Powerful Essays
891 words (2.5 pages)

Essay on Failure of the American Dream in Arthur Miller's Death of a Salesman

- Failure of the American Dream in Arthur Miller's Death of a Salesman Arthur Miller's Death of a Salesman is a story about the dark side of the "American Dream".  Willy Loman's obsession with the dream directly causes his failure in life, which, in turn, leads to his eventual suicide.  The pursuit of the dream also destroys the lives of Willy's family, as well.  Through the Lomans, Arthur Miller attempts to create a typical American family of the time, and, in doing so, the reader can relate to the crises that the family is faced with and realize that everyone has problems.    Willy Loman equates success as a human being with success in the business world.  When Willy was a young man, he...   [tags: Death Salesman Essays Arthur Miller]

Powerful Essays
933 words (2.7 pages)

Failure of the American Dream in Fitzgerald’s The Great Gatsby Essay examples

- Failure in The Great Gatsby In Fitzgerald's The Great Gatsby, all the characters are, in one way or another, attempting to become happier with their lives. The characters in the novel are divided into two groups: the rich upper class and the poorer lower class(West egg and East egg) though the main characters only try to make their lives better, the American dream they are all trying to achieve is eventually ruined by the harsh reality or life. Tom and Daisy Buchanan, the rich couple, seem to have everything they could possibly want....   [tags: Great Gatsby Essays]

Free Essays
714 words (2 pages)

Failure in the American Dream in the Great Gatsby by F. Scoot Fitzgerald

- The American Dream as shown in The Great Gatsby has been proven by F. Scott Fitzgerald to be an unattainable belief in the “Pursuit of Happiness” through the fault of morality. Typically, happiness is being content with ones standing in life regarding wealth, family, love, class, and friendship. Throughout the 1920’s, the decline in morality had shaped the dream into a materialistic goal by accumulating wealth, love, social class, friendship and power. The novel never mentions a specific dream or goal that was to be obtained, only the idea....   [tags: morality, morals, happy, love]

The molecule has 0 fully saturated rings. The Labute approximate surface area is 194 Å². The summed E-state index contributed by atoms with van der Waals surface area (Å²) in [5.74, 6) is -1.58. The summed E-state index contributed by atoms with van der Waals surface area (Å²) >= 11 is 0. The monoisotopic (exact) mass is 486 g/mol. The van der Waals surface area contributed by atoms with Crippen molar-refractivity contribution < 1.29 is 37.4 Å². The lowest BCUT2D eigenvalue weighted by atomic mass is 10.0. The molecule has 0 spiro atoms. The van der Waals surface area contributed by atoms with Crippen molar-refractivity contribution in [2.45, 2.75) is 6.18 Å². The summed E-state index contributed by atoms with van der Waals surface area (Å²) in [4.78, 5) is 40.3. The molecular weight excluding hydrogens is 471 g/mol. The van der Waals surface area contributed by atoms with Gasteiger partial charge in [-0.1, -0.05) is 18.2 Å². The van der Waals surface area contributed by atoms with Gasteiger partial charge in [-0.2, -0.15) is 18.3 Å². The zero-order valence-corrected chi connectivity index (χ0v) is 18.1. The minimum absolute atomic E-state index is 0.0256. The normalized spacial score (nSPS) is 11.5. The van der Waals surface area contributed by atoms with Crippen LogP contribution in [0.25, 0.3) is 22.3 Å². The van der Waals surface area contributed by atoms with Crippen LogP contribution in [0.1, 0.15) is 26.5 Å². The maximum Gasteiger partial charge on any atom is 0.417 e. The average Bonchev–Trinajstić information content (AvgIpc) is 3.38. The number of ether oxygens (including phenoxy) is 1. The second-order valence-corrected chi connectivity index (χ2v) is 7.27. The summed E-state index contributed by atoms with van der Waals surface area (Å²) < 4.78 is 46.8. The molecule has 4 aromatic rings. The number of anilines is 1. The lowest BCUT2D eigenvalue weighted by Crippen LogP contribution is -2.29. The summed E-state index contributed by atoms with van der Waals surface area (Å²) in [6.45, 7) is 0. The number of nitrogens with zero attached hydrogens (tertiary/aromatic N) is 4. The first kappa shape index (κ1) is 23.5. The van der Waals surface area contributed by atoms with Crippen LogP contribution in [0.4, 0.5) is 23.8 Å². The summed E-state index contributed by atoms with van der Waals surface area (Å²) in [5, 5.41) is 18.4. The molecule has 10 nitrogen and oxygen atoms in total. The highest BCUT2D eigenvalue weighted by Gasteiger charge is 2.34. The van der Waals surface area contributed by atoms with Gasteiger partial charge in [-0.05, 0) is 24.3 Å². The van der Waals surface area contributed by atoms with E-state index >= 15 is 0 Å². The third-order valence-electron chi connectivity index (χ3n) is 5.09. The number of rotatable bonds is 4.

Powerful Essays
1022 words (2.9 pages)

Essay on Farming and Immigration at the Turn of the Century

- ... It was no different for the new farmers who suffered from lack of enough capital to finance farm making costs. It was inevitable that those with little capital would require a longer working period in excess of years, just so as to break even. And even so, Owen provides that aside from high implementation costs, land owners often exerted unseen hidden charges that equally harmed the progress of the new farmers. Aside from the acquisition of initial land for cultivation, new farmers faced another challenge equally aggressive; farm expansion....   [tags: Failure, American Dream, Strategy]

Powerful Essays
811 words (2.3 pages)

Failure of the American Dream in F. Scott Fitzgerald’s The Great Gatsby Essay

-     Everyone has an ideal vision of what he or she wants out of life. In a perfect world, everyone would die happy having achieved every goal ever set. A perfect world does not exist. Fitzgerald knows this, and he chronicles the life of Gatsby. Gatsby deeply desires to live out the “American dream.” He wants fame, riches, parties, mansions, but most of all love. Gatsby succeeds in every area except the most important. Gatsby still feels a desire to fulfill his final dream of finding a true love....   [tags: The Great Gatsby F. Scott Fitzgerald]

Powerful Essays
1043 words (3 pages)

Chasing the American Dream in Fear and Loathing in Las Vegas and The Revolutionary Road

- Though many try to chase after their American Dream, many people long for more and come up short. The American Dream can be defined as “The belief that anyone, regardless of where they were born or what class they were born into, can attain their own version of success in a society where upward mobility is possible for everyone. The American dream is achieved through sacrifice, risk-taking and hard work, not by chance”. Basically this means that if you work towards your goals and put in the effort, then success can be achieved....   [tags: failure, happiness, lsd]

Powerful Essays
1276 words (3.6 pages)

The American Dream By Willy Loman Essay

- Willy Loman, a travel salesman, lives in fear because his idea of the “American Dream” is distorted and not set in reality. His distortion of the “American Dream” leans itself to evaluating success and failures throughout the play. When Willy is young and truly believes in himself and the idea of having a successful life, he and his wife Linda purchase a house in Brooklyn. He is proud of the home and feels that it is far removed from the city and will be the perfect place to raise his family. As the years pass, Willy struggles to pay for his home, while the city starts to encroach and eventually surrounded the house....   [tags: House, Apartment, Success, Failure]

Powerful Essays
938 words (2.7 pages)